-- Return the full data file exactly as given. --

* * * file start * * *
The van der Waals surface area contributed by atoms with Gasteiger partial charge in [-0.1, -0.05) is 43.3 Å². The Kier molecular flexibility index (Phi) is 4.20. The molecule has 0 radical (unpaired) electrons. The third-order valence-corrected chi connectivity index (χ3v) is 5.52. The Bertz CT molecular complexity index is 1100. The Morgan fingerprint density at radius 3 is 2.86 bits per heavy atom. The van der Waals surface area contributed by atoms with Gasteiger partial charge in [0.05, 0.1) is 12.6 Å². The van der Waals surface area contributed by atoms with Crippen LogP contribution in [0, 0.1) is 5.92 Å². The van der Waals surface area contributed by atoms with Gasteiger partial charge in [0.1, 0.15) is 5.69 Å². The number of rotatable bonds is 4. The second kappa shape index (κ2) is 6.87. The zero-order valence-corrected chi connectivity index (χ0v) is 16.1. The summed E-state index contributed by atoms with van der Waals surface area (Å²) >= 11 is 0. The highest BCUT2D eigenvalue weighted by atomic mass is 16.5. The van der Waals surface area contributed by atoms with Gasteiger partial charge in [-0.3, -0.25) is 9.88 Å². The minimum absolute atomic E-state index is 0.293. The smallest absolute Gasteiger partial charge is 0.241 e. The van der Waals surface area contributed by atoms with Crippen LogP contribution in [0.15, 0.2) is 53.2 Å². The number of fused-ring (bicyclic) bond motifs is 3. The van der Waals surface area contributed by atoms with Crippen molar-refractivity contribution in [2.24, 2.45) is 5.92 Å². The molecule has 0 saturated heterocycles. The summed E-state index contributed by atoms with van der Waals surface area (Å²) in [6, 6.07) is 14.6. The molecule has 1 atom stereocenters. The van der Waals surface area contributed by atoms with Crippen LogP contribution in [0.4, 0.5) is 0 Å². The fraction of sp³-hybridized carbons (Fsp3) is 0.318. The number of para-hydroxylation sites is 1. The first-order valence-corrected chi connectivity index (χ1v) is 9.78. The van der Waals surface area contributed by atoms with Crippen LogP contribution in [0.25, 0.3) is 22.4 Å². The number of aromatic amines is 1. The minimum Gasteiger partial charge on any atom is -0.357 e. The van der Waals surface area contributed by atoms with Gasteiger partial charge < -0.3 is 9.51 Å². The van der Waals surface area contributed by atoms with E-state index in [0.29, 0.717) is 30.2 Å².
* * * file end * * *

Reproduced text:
The van der Waals surface area contributed by atoms with Gasteiger partial charge in [-0.1, -0.05) is 43.3 Å². The Kier molecular flexibility index (Phi) is 4.20. The molecule has 0 radical (unpaired) electrons. The third-order valence-corrected chi connectivity index (χ3v) is 5.52. The Bertz CT molecular complexity index is 1100. The Morgan fingerprint density at radius 3 is 2.86 bits per heavy atom. The van der Waals surface area contributed by atoms with Gasteiger partial charge in [0.05, 0.1) is 12.6 Å². The van der Waals surface area contributed by atoms with Crippen LogP contribution in [0, 0.1) is 5.92 Å². The van der Waals surface area contributed by atoms with Gasteiger partial charge in [0.1, 0.15) is 5.69 Å². The number of rotatable bonds is 4. The second kappa shape index (κ2) is 6.87. The zero-order valence-corrected chi connectivity index (χ0v) is 16.1. The summed E-state index contributed by atoms with van der Waals surface area (Å²) >= 11 is 0. The highest BCUT2D eigenvalue weighted by atomic mass is 16.5. The van der Waals surface area contributed by atoms with Gasteiger partial charge in [-0.3, -0.25) is 9.88 Å². The minimum absolute atomic E-state index is 0.293. The smallest absolute Gasteiger partial charge is 0.241 e. The van der Waals surface area contributed by atoms with Crippen LogP contribution in [0.15, 0.2) is 53.2 Å². The number of fused-ring (bicyclic) bond motifs is 3. The van der Waals surface area contributed by atoms with Crippen molar-refractivity contribution in [2.24, 2.45) is 5.92 Å². The molecule has 0 saturated heterocycles. The summed E-state index contributed by atoms with van der Waals surface area (Å²) in [6, 6.07) is 14.6. The molecule has 1 atom stereocenters. The van der Waals surface area contributed by atoms with Crippen LogP contribution in [0.4, 0.5) is 0 Å². The fraction of sp³-hybridized carbons (Fsp3) is 0.318. The number of para-hydroxylation sites is 1. The first-order valence-corrected chi connectivity index (χ1v) is 9.78. The van der Waals surface area contributed by atoms with Crippen LogP contribution in [0.25, 0.3) is 22.4 Å². The number of aromatic amines is 1. The minimum Gasteiger partial charge on any atom is -0.357 e. The van der Waals surface area contributed by atoms with Gasteiger partial charge < -0.3 is 9.51 Å². The van der Waals surface area contributed by atoms with E-state index in [0.29, 0.717) is 30.2 Å².